Fellowship Report: Stefanie Haire (PhD student, MTSU, currently Regional Historic Preservation Planner at the Southeast Tennessee Development District)
With the SESAH Graduate Research Fellowship, I was able to travel to Philadelphia, Pennsylvania for a week to study in the Presbyterian Historical Society archives during the summer of 2022. This was especially pertinent to my doctoral work, as the archive holds key information about the central figures of my dissertation, named Horace and Hettie Brazelton.
Horace Brazelton (1877-1956) was the first African American portrait photographer to operate a professional studio in Chattanooga, Tennessee. His career spanned the course of almost fifty years, amidst Jim Crow segregation and racism. Unfortunately, his remarkable story is now largely unknown in Chattanooga. His forgotten contributions to the black business district on East Ninth Street (now known as MLK Boulevard) are also not the only examples of lost stories or silenced voices, further hinting at a broader erasure of African American history. Despite the related challenges, Mr. Brazelton and his wife Hettie (Hodge) Brazelton (1876-1957) acted as pillars of their community and provided multiple social services through their professional, volunteer, and church work.
Memorialization of the Brazelton family legacy was complicated by the Westside Urban Renewal Project, which razed 436 acres of black-owned property in Chattanooga, including Leonard Street Presbyterian Church. Horace and Hettie were both active in this church for some fifty years, though only few records survive at the Presbyterian Historical Society.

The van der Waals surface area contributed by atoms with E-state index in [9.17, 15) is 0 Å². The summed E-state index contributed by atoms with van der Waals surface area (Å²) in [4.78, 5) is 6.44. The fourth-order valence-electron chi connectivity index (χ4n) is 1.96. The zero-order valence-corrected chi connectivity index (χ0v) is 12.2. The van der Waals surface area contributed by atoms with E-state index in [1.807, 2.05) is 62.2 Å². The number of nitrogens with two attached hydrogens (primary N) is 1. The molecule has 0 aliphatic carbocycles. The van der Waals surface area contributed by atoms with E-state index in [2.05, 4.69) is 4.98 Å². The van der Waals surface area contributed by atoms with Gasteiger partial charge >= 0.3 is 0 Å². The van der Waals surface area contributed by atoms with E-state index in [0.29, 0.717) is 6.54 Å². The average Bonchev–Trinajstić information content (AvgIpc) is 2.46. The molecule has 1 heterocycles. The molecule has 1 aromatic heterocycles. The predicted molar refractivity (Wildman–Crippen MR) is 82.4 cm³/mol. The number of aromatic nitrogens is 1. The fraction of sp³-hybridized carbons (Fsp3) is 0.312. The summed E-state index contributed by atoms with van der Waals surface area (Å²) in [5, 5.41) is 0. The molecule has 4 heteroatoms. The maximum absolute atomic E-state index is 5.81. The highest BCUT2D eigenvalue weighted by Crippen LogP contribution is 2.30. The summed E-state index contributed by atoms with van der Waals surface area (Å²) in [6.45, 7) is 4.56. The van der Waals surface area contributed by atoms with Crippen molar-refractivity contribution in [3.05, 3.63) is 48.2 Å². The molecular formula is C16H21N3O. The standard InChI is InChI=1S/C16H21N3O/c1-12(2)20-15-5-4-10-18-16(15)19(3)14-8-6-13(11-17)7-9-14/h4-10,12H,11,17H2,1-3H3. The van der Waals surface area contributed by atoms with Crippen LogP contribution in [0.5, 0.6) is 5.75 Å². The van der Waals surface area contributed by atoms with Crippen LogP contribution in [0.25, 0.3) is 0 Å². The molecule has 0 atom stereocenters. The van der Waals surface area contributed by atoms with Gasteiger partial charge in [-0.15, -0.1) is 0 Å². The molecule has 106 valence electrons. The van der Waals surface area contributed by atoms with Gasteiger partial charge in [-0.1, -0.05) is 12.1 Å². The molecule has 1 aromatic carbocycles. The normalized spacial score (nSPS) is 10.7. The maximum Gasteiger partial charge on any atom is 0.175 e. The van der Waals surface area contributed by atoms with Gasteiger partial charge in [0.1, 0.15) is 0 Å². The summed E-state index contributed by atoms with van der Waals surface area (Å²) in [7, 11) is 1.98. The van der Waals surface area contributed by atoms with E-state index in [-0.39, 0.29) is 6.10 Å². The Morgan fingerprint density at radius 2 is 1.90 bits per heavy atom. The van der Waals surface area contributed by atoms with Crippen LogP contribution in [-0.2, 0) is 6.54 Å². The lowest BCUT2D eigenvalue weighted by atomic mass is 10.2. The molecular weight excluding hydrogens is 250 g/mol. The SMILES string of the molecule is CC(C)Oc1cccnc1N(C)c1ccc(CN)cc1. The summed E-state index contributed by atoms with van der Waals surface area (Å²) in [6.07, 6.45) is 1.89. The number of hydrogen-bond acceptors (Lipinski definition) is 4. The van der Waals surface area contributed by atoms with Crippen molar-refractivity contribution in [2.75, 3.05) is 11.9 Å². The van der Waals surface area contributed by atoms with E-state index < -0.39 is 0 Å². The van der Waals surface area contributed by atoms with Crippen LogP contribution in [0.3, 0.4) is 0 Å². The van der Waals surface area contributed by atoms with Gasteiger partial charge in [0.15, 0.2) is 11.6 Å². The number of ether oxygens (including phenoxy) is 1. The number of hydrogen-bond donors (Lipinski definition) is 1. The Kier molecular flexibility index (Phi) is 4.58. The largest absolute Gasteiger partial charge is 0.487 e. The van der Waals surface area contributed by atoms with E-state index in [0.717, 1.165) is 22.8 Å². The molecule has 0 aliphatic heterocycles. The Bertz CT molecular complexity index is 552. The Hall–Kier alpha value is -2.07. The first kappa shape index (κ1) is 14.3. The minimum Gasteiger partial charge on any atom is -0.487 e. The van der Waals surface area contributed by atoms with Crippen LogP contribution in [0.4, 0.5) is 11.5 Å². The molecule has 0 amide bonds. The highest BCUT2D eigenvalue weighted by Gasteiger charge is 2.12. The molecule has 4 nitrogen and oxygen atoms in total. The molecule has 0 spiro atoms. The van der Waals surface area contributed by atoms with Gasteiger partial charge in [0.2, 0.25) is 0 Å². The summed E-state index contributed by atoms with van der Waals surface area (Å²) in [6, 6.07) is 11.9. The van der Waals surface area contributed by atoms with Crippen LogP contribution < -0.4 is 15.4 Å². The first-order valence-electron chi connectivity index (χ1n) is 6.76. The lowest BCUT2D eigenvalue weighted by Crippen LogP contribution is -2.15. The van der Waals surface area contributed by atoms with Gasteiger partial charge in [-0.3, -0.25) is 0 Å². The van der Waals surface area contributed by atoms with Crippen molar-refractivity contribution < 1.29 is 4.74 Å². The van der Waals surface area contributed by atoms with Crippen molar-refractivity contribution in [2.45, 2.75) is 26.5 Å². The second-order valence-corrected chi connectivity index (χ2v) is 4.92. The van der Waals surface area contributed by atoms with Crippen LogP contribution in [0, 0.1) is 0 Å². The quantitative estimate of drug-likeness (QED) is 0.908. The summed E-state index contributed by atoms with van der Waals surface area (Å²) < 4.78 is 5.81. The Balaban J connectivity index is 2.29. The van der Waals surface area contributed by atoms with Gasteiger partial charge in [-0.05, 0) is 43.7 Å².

Before visiting in person, I performed a cursory search online and found mention of the Brazelton name at the archive. One result in particular excited me, as it simply listed a photograph title (but not an image) of the church elders with a caption including the name, “H. Brazelton.” I initially thought that it would be wonderful to have a second photo of Horace, and I proposed my trip with the idea to dive deeper into those records. To my surprise and delight, the “H. Brazelton” included in the photo of church elders was actually Hettie Brazelton. This discovery meant that I finally found my first photograph of Mrs. Brazelton, and also hints at the magnitude of her involvement in both the church and community. The importance of this cannot be understated, as both African American stories and female history are severely underdeveloped in the field of historic preservation.
Further, my trip to Philadelphia allowed me to gain valuable insight into the church congregation’s relocation plans once the city’s urban renewal program was approved. The Presbyterian Historical Society archives included minutes from elder meetings, as well as a detailed report on relocation efforts since the members knew the destruction of their beloved church was imminent. My online search results did not include these valuable resources, so my in-person visit was essential to find these historical breadcrumbs. Since most of Chattanooga’s Westside is no longer extant, this provides a more robust framework for future study beyond my dissertation.